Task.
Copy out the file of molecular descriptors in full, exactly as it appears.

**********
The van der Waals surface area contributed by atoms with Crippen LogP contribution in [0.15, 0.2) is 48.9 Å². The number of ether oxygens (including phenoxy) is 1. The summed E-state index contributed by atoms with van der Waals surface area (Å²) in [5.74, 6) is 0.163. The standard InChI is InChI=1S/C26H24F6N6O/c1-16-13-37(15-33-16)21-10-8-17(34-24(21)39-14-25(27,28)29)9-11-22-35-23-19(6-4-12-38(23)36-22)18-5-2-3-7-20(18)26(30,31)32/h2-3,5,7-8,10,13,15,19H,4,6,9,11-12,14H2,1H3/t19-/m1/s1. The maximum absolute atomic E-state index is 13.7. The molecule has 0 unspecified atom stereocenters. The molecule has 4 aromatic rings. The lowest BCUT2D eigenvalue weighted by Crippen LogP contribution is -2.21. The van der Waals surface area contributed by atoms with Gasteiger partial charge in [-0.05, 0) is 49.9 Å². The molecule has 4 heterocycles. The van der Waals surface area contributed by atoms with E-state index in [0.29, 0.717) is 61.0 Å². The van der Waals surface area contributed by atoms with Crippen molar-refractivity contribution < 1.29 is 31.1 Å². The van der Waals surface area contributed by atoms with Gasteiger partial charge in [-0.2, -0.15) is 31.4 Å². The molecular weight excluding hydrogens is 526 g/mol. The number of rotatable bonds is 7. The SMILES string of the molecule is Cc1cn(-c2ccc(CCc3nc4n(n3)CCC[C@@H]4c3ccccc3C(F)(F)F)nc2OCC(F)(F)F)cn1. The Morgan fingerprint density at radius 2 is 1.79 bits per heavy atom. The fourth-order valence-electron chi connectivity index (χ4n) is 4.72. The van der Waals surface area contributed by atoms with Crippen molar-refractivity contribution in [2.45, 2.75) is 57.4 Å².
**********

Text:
The van der Waals surface area contributed by atoms with Crippen LogP contribution in [0.15, 0.2) is 48.9 Å². The number of ether oxygens (including phenoxy) is 1. The summed E-state index contributed by atoms with van der Waals surface area (Å²) in [5.74, 6) is 0.163. The standard InChI is InChI=1S/C26H24F6N6O/c1-16-13-37(15-33-16)21-10-8-17(34-24(21)39-14-25(27,28)29)9-11-22-35-23-19(6-4-12-38(23)36-22)18-5-2-3-7-20(18)26(30,31)32/h2-3,5,7-8,10,13,15,19H,4,6,9,11-12,14H2,1H3/t19-/m1/s1. The maximum absolute atomic E-state index is 13.7. The molecule has 0 unspecified atom stereocenters. The molecule has 4 aromatic rings. The lowest BCUT2D eigenvalue weighted by Crippen LogP contribution is -2.21. The van der Waals surface area contributed by atoms with Gasteiger partial charge in [-0.05, 0) is 49.9 Å². The molecule has 4 heterocycles. The van der Waals surface area contributed by atoms with E-state index in [0.29, 0.717) is 61.0 Å². The van der Waals surface area contributed by atoms with Crippen molar-refractivity contribution < 1.29 is 31.1 Å². The van der Waals surface area contributed by atoms with Gasteiger partial charge in [-0.2, -0.15) is 31.4 Å². The molecular weight excluding hydrogens is 526 g/mol. The number of rotatable bonds is 7. The SMILES string of the molecule is Cc1cn(-c2ccc(CCc3nc4n(n3)CCC[C@@H]4c3ccccc3C(F)(F)F)nc2OCC(F)(F)F)cn1. The Morgan fingerprint density at radius 2 is 1.79 bits per heavy atom. The fourth-order valence-electron chi connectivity index (χ4n) is 4.72. The van der Waals surface area contributed by atoms with Crippen molar-refractivity contribution in [2.45, 2.75) is 57.4 Å².